What does Navarathri symbolize?
Navarathri symbolizes the victory of good and the destruction of evil. It sends across an unambiguous message that the evil is not something that remains elsewhere outside, but is present very much as part of one’s own inner selves. The occasion cautions people to be wary of these weaknesses, that are in the form of deep-seated ignorance and various negativities, and exhorts them to acquire the spiritual knowledge that can purify the mind, inculcate virtues, transcend worldly desires and can raise one to the level of achieving the ultimate goal of salvation.
What is the spiritual significance of Navarathri?
Navarathri worships and celebrates the three principal forms the mother Goddess, who remains as the ultimate divine power that sustains the universe. These three forms are Durga, Lakshmi and Saraswathi, whose divine attributes themselves portray the great significance of the festival.
It is Durga, the destroyer of the mighty Mahishasura, the buffalo headed demon, who is invoked on the first 3 days of Navarathri. Buffalo, the lethargic, slow paced animal, loves to wallow in slush and while away time in idle pursuits. Thus it represents the various negative qualities that are deeply embedded in us and hence, a life of worthlessness and futility itself. Durga, the embodiment of power and strength and the slayer of Mahishasura, is prayed to on these opening days, for vanquishing the similar negative tendencies of ours and for showing us the right path, for marching towards the true goal of our existence.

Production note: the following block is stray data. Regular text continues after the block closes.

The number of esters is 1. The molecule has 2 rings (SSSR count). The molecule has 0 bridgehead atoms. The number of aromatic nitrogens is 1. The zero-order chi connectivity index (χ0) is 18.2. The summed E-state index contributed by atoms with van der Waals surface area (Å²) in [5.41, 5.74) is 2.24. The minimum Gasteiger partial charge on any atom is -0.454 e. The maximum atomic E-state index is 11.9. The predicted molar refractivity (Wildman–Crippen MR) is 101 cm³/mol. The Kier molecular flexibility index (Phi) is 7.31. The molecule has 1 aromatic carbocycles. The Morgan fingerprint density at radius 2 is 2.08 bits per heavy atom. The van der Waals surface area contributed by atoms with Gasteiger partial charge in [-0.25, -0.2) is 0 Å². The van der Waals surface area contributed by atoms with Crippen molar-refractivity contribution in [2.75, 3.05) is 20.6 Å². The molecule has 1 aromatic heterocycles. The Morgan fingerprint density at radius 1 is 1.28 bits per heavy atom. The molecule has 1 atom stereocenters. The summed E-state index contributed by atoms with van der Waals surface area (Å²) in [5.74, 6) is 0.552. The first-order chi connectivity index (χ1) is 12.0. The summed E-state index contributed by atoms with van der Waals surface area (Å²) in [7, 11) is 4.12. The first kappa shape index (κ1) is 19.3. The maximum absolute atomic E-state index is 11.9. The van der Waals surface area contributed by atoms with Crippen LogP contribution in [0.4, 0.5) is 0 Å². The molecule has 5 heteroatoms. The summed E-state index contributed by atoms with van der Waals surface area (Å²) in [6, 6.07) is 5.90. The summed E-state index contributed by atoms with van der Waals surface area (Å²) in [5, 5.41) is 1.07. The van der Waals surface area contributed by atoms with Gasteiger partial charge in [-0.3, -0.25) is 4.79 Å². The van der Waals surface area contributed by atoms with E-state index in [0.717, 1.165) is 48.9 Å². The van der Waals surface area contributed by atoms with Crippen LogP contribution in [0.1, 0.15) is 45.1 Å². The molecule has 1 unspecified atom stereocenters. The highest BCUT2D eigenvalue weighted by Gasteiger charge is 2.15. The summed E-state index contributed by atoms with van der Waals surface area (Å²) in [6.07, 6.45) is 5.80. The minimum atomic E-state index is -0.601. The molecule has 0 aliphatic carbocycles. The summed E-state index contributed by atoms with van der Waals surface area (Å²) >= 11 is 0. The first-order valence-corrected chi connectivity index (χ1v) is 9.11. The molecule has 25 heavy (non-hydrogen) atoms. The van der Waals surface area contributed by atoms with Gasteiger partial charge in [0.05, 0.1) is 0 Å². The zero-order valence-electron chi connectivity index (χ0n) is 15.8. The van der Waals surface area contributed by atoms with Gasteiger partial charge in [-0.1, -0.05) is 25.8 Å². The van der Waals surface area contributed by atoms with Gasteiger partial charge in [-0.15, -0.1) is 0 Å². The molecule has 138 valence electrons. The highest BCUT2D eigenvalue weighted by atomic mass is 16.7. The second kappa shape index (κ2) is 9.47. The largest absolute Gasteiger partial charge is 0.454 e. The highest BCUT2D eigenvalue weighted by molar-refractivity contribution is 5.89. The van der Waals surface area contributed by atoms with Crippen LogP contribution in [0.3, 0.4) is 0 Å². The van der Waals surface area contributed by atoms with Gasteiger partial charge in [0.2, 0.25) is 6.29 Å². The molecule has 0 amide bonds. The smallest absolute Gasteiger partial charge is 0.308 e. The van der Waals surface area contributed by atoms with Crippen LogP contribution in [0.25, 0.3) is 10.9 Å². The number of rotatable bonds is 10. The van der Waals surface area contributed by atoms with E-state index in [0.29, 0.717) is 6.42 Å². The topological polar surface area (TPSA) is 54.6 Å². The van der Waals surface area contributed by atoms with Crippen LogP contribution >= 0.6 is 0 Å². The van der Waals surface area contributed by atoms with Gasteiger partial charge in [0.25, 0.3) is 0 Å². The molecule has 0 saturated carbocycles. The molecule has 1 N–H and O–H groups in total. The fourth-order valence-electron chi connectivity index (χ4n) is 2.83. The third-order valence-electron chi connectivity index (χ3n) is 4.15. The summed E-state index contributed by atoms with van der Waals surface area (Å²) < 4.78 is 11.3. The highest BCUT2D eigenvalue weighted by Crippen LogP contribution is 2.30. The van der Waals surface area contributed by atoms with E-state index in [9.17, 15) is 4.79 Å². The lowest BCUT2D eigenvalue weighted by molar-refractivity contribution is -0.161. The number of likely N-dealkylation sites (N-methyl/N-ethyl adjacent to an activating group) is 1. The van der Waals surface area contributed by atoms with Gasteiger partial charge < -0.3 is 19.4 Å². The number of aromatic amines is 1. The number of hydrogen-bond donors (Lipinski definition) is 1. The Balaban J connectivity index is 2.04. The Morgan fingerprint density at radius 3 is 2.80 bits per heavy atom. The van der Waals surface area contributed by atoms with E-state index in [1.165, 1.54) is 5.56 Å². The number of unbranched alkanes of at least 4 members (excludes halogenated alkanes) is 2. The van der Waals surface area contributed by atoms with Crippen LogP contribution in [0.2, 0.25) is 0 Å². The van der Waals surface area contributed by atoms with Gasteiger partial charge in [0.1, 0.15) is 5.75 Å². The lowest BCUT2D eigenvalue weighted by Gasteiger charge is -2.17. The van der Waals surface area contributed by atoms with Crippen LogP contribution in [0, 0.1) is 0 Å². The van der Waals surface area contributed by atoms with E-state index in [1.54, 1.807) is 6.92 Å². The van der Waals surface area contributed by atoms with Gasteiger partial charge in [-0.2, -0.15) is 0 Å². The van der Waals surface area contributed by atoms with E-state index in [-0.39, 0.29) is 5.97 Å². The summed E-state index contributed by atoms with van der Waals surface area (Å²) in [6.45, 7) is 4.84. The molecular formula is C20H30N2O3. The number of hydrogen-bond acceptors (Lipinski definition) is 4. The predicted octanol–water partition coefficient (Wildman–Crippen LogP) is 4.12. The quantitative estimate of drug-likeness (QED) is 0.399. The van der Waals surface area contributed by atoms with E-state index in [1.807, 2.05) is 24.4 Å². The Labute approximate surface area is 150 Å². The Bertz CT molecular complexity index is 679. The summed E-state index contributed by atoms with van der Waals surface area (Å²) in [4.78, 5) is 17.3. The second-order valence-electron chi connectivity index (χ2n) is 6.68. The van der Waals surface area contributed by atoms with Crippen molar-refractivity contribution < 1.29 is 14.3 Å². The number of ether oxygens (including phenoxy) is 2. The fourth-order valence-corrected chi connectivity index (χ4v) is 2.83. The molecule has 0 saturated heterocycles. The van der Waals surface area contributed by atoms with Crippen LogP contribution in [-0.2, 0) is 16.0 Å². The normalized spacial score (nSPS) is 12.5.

It is the Goddess of wealth Lakshmi, who is worshipped on the following 3 days. She does represent wealth, no doubt but, she actually stands less for material possessions and more for spiritual wealth. External wealth can, in no way compensate for internal poverty. This Goddess can help to enrich our minds, to purify our thoughts, awaken in us, the great qualities like sincerity, compassion, honesty and self-discipline, and to fill our lives with noble values.
It is Saraswathi, the Goddess of learning and knowledge, who is worshipped in the last 3-day phase. Succeeding in everything else in life will not serve any real purpose, as long as one does not achieve mastery over one’s own mind and win over the self. It is this Goddess who can bless people with that deep understanding and profound wisdom, which can help them to become aware of their true self and hence, of all that, which truly matter in the world.
The same theme of destruction of the wickedness that resides within ourselves, is symbolized by the enacting of Ramlila during Navarathri, in many parts of the country. This stresses the need to welcome Rama, the virtues into our hearts, for annihilating the vices of Ravan.
Raas Kreeda, the dance of merriment that Krishna did with the Gopis in the distant past, is also enacted during Navarathri. Once the mind gets freed, it is only bliss that fills the self and this state is represented by this dancing with gay abandon.
The great festival of Navarathri thus signifies the cleansing of our own selves of immoralities, by the conscious inculcation of nobilities.